Social Movements, Diversity, and Corporate Short-Termism
Author(s): Akshaya Kamalnath
Social movements like #MeToo and #BlackLivesMatter, powered by social media, have given rise to heightened corporate activism on social issues. It has also drawn attention to the importance of addressing diversity issues for the workforce rather than simply at the board or even management level. This article argues that although the focus on such social issues is desirable and indeed necessary, myopic responses to social media pressures can be counter-productive. Instead, it proposes that corporate decisions and actions should be geared towards addressing issues that help the companies’ stakeholders in the long term. Further, it argues that long-term policies that improve corporate culture will ultimately bear results because employees cannot be won over by mere virtue-signalling or short-term policies. Besides, both negative and positive information about firm culture will ultimately make its way out, especially through employee output either on social media or on anonymous forums like Glassdoor surveys, thus affecting corporate reputation. Apart from proposing measures that companies might adopt to address issues of harassment and discrimination, this article also advocates the use of flexible work options and argues that Covid-19 lockdowns might have already shown that “working from home” is indeed possible.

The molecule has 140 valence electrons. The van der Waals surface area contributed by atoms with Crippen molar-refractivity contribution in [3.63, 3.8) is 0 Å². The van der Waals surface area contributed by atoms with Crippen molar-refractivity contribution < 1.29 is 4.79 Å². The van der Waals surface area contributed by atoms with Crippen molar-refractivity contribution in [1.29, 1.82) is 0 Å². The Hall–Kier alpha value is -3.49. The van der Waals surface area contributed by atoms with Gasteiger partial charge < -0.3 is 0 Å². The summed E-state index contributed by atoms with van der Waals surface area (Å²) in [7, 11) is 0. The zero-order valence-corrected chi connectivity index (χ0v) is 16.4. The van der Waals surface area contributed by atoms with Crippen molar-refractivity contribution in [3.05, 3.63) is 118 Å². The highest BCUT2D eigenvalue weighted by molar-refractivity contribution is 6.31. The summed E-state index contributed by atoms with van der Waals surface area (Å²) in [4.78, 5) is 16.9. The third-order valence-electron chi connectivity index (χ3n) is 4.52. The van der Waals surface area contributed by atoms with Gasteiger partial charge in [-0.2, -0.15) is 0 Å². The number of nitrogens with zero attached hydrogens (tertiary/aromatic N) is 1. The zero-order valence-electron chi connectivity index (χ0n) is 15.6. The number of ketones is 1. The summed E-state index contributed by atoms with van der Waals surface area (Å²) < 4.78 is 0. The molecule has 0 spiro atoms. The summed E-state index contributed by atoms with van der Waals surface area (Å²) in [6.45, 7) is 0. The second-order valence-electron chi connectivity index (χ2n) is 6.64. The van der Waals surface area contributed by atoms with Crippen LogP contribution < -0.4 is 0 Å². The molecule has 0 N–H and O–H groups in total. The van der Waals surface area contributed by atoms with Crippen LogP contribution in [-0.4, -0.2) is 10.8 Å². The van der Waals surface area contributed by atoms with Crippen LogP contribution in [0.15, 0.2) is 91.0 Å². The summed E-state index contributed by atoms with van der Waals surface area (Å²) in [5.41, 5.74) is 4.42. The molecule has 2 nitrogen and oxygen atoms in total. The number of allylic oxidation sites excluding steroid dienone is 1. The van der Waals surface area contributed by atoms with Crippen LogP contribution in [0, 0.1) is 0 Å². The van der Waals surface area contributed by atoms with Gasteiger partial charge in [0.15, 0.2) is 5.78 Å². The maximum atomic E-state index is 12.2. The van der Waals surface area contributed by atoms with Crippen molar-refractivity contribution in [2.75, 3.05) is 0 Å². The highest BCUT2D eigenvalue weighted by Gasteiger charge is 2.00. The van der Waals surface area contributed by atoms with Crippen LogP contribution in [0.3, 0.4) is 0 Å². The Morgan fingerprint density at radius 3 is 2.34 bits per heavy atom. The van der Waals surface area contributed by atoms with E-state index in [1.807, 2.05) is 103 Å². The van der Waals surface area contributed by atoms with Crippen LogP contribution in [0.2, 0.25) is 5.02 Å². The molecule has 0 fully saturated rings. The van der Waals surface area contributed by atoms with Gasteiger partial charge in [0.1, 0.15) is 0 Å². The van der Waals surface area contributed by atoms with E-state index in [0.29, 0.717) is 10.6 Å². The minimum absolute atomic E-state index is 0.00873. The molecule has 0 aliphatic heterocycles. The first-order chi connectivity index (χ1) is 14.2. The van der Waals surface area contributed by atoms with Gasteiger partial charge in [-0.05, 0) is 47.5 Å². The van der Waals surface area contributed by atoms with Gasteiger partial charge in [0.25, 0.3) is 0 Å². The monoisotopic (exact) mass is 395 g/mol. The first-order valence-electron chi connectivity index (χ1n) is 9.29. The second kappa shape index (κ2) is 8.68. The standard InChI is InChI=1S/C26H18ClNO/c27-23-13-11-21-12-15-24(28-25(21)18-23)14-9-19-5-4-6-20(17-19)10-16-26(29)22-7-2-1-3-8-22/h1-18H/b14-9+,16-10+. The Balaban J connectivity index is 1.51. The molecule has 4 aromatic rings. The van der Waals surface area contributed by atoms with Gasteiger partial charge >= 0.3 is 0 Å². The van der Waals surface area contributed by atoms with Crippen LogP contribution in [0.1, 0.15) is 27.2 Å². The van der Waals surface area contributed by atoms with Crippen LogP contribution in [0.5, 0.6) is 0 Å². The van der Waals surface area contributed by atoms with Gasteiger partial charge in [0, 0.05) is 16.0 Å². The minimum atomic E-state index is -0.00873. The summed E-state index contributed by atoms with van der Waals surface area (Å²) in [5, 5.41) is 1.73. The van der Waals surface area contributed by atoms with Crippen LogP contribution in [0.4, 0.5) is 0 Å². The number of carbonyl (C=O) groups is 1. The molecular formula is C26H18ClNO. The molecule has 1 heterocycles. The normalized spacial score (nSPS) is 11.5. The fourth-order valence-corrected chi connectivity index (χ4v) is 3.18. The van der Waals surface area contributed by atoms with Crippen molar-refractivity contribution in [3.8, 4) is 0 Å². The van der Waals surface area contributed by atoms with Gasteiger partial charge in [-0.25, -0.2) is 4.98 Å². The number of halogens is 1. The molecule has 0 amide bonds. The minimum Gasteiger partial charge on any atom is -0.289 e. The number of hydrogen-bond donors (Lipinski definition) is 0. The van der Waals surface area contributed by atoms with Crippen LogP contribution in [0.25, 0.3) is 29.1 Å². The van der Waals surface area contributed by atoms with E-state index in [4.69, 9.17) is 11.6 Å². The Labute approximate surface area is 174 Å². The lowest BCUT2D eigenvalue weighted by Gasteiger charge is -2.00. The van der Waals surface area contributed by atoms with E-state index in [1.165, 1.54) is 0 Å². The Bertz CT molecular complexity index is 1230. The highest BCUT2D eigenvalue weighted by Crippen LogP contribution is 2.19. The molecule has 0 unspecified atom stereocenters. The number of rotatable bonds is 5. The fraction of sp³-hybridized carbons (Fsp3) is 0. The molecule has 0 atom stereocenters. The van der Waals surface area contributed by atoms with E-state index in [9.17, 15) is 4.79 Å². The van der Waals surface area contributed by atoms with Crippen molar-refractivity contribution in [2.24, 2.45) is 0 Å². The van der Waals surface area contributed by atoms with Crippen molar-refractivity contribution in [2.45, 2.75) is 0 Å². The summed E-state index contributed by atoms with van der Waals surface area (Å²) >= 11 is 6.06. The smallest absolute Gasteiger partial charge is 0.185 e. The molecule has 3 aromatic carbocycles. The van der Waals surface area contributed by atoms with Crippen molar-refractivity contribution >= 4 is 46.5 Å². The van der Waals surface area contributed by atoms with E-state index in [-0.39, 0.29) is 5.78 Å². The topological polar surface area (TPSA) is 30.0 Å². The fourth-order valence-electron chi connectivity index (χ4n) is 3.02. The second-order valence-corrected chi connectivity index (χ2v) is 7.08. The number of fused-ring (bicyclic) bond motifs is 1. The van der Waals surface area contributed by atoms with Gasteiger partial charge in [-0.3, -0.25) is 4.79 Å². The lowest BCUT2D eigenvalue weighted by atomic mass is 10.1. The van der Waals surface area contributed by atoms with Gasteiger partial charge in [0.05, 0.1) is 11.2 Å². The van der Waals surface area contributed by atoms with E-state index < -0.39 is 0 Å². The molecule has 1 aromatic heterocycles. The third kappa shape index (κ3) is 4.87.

The article contributes to the nascent strand of literature on the impact of social movements that use social media on corporate governance by flagging the issue of corporate short-termism on social justice issues as a concern. It also contributes to the literature on diversity in corporations by identifying solutions that will bring sustained improvement to diversity in the entire workforce (as against just the board of directors, which has been the subject of recent laws and shareholder activism ).
Research theme: Human Rights Law and Policy